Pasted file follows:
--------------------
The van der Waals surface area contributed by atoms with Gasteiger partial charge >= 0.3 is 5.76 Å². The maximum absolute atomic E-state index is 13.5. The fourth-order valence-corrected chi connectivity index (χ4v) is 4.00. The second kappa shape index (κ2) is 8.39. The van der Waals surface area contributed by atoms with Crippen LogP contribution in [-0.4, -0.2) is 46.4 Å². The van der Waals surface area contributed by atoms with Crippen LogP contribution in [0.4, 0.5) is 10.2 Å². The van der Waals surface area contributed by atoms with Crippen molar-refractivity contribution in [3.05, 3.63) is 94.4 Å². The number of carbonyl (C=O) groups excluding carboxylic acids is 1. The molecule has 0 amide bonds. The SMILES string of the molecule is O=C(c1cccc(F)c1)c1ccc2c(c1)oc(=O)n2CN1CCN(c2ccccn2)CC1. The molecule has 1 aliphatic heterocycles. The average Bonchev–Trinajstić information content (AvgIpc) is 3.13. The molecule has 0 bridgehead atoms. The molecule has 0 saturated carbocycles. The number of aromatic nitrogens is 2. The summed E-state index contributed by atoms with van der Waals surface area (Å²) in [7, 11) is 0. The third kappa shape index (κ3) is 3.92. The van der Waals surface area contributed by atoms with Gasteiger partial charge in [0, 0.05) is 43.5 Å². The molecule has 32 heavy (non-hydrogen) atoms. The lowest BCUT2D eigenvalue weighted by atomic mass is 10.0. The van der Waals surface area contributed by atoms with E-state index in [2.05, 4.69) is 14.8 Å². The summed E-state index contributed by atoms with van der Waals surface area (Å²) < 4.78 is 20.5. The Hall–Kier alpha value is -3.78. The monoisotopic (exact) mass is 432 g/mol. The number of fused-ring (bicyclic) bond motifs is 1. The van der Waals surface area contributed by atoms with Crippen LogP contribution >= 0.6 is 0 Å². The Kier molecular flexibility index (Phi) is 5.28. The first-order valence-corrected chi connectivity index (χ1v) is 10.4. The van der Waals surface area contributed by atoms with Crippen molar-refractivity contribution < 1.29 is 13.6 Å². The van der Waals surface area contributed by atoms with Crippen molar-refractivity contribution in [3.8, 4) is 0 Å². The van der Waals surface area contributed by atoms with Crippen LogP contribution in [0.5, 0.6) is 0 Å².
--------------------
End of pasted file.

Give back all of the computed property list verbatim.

The van der Waals surface area contributed by atoms with Gasteiger partial charge >= 0.3 is 5.76 Å². The maximum absolute atomic E-state index is 13.5. The fourth-order valence-corrected chi connectivity index (χ4v) is 4.00. The second kappa shape index (κ2) is 8.39. The van der Waals surface area contributed by atoms with Crippen LogP contribution in [-0.4, -0.2) is 46.4 Å². The van der Waals surface area contributed by atoms with Crippen LogP contribution in [0.4, 0.5) is 10.2 Å². The van der Waals surface area contributed by atoms with Crippen molar-refractivity contribution in [3.05, 3.63) is 94.4 Å². The number of carbonyl (C=O) groups excluding carboxylic acids is 1. The molecule has 0 amide bonds. The SMILES string of the molecule is O=C(c1cccc(F)c1)c1ccc2c(c1)oc(=O)n2CN1CCN(c2ccccn2)CC1. The molecule has 1 aliphatic heterocycles. The average Bonchev–Trinajstić information content (AvgIpc) is 3.13. The molecule has 0 bridgehead atoms. The molecule has 0 saturated carbocycles. The number of aromatic nitrogens is 2. The summed E-state index contributed by atoms with van der Waals surface area (Å²) in [7, 11) is 0. The third kappa shape index (κ3) is 3.92. The van der Waals surface area contributed by atoms with Gasteiger partial charge in [0, 0.05) is 43.5 Å². The molecule has 32 heavy (non-hydrogen) atoms. The lowest BCUT2D eigenvalue weighted by atomic mass is 10.0. The van der Waals surface area contributed by atoms with E-state index in [2.05, 4.69) is 14.8 Å². The summed E-state index contributed by atoms with van der Waals surface area (Å²) < 4.78 is 20.5. The Hall–Kier alpha value is -3.78. The monoisotopic (exact) mass is 432 g/mol. The number of fused-ring (bicyclic) bond motifs is 1. The van der Waals surface area contributed by atoms with Crippen LogP contribution >= 0.6 is 0 Å². The Kier molecular flexibility index (Phi) is 5.28. The first-order valence-corrected chi connectivity index (χ1v) is 10.4. The van der Waals surface area contributed by atoms with Crippen molar-refractivity contribution < 1.29 is 13.6 Å². The van der Waals surface area contributed by atoms with Crippen molar-refractivity contribution in [3.8, 4) is 0 Å². The van der Waals surface area contributed by atoms with Crippen LogP contribution in [0.5, 0.6) is 0 Å².